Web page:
(Photo: Adam Goldstein/Student Press Law Center)
Yesterday, I had the privilege of moderating the Free Expression Network Student Summit, sponsored by the Newseum Institute, alongside ACLU senior staff attorney Lee Rowland. The event brought students together from all over the country to discuss real-life free speech controversies that have occurred on college campuses recently. It also was an opportunity for free speech advocates to listen—and learn—from students themselves about free speech on campus and what it means to them.
With over 30 students in attendance, we started the conversation by first asking students if they were active on campus and, if they were, why. One student told us he likes to start trouble; another said he genuinely enjoys discourse with others. Other students shared that they are active because they want to change their communities. Some expressed that they feel silence is a form of acceptance of the status quo.
After taking a few minutes to get to know one another, we dove right in with our first free-speech-on-campus scenario: the Trump chalking controversy. I asked students what they would do if they were university presidents and students wanted them to denounce the chalkings.
A student from Yale University said that if she were the president of a public university, she would do what she thinks many administrators do and “create a committee and hope it goes away.” The student went on to explain that from her perspective, administrators respond to these problems with a “peace offering” in order to “temporarily appease those asking for something,” knowing that soon those students will be gone and protesting elsewhere.
Another student, whose campus had dealt with this very issue, said she thought her university got it right when administrators erased Trump slogans that were “negative,” but left others. After some writings were removed, the administration released a statement that the university does not accept negative statements towards anyone. A student from Ireland shared an example from her campus, where there is much contention between pro-life and pro-choice groups. She said campus administrators did not get involved when students felt offended by certain slogans, leaving it up to the students themselves to work it out.
Although we prepared six scenarios for discussion, the students were so engaged that the conversation took on a life of its own, and soon we were discussing a wide range of free speech issues including racism, academic freedom, the role of administrators and student athletes, trigger warnings, and much more. Overall, students said that controversy on campus itself helped spark dialogue between students. One student said if you are able to “put yourself out there” and talk with students, they will engage and that is a good thing.
A few students shared how advocating for free speech on campus sometimes leads people to engage in racist or misogynist speech, which can give free speech supporters a bad rap. But students also thought that sometimes “hate speech” can help drive a movement forward. For example, if racial tensions are an issue on campus, and students see epithets written all over a free speech wall, it helps student activists prove there are indeed racial problems on campus that need to be addressed.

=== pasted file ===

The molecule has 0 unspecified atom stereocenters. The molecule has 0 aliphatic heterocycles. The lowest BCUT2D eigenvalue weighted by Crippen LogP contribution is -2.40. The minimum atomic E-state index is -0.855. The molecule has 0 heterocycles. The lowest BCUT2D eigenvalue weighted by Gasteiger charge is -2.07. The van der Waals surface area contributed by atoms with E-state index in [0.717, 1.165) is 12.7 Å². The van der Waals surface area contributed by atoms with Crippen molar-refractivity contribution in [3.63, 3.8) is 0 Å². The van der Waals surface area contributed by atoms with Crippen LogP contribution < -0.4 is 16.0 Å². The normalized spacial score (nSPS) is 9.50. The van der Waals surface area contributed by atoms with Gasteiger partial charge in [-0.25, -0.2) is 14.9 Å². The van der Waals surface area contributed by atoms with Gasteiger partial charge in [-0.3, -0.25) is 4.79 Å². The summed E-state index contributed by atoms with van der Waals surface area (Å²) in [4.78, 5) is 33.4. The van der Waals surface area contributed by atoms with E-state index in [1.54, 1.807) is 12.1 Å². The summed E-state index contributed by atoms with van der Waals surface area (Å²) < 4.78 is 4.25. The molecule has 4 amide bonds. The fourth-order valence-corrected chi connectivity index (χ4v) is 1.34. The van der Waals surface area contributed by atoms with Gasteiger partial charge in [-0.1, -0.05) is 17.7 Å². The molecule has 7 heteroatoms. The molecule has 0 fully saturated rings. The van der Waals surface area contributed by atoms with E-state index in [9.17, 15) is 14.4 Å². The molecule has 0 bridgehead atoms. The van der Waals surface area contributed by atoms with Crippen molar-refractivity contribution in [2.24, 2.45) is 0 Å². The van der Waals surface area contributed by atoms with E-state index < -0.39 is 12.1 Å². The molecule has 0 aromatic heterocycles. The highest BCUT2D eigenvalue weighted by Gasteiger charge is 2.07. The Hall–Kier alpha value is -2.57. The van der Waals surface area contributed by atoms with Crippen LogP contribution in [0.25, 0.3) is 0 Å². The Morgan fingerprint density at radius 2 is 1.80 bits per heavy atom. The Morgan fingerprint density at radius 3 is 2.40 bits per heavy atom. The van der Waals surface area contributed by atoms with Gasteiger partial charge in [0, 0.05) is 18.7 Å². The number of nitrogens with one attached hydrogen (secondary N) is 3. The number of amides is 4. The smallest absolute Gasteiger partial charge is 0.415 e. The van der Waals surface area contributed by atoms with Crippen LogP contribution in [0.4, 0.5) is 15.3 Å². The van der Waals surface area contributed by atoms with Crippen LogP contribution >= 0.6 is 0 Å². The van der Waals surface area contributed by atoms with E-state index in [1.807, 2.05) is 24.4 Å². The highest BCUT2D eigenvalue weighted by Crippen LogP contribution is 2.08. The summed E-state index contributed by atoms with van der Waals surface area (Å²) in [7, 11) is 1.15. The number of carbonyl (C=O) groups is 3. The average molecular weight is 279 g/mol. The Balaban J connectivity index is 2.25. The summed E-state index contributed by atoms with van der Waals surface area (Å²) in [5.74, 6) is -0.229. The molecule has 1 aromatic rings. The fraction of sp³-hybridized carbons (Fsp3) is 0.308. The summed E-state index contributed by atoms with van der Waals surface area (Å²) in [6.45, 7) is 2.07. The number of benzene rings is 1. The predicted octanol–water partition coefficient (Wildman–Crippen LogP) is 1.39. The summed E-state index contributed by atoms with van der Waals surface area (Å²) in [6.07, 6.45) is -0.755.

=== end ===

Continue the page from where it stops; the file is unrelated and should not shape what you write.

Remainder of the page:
One of the most informative parts of the conversation was hearing students share their negative perceptions of free speech and what they think of the messaging many advocates use to promote free speech principles. As free speech advocates, it was important for us to practice what we preach and hear things that might make us uncomfortable as well. For instance, a student stated that she does not necessarily agree with the “marketplace of ideas” rationale that many free speech advocates use. Although it “theoretically sounds perfect, in practice, [the rationale] doesn’t really take into account that certain voices have different levels of volume and different levels of accessibility,” and, according to the student, it is not clear that those ideas will be heard or replicated by those who need to hear them.
This student believes there needs to be a more thoughtful way to address hateful and hurtful ideas and thought a solution could be to encourage more diversity, especially among faculty, on the college campus generally. Although some students disagreed, it was clear they appreciated hearing other perspectives. Students agreed overall, however, that it was frustrating to want to discuss sensitive issues like race on campus but to be able to engage only with students who already agree with them.
Although some students thought administrators should take direct positions on certain controversial topics, others said it might be better if they helped provide a forum for discussion instead of engaging on the issue directly—particularly to avoid stifling the debate by giving students the impression that the university had declared one position to be “right.” Others thought professors should tackle these issues more directly, because students may feel more comfortable discussing uncomfortable topics in a classroom, with someone who can help lead the dialogue, instead of on their own. And a few students expressed frustration that they are expected to “educate” other students when they are there to learn like every other student. It was clear students believe that societal norms, culture, and identity play a role in how free speech operates in practice on a college campus.
A video recording of the entire discussion will be posted on the Newseum Institute’s website in the near future. I recommend everyone give it a watch when it’s posted. It was encouraging to hear from such a diverse group of students about what free speech means for them on campus. I and other attendees learned a lot from these students and hope they will replicate these conversations on their campus when they return in the fall.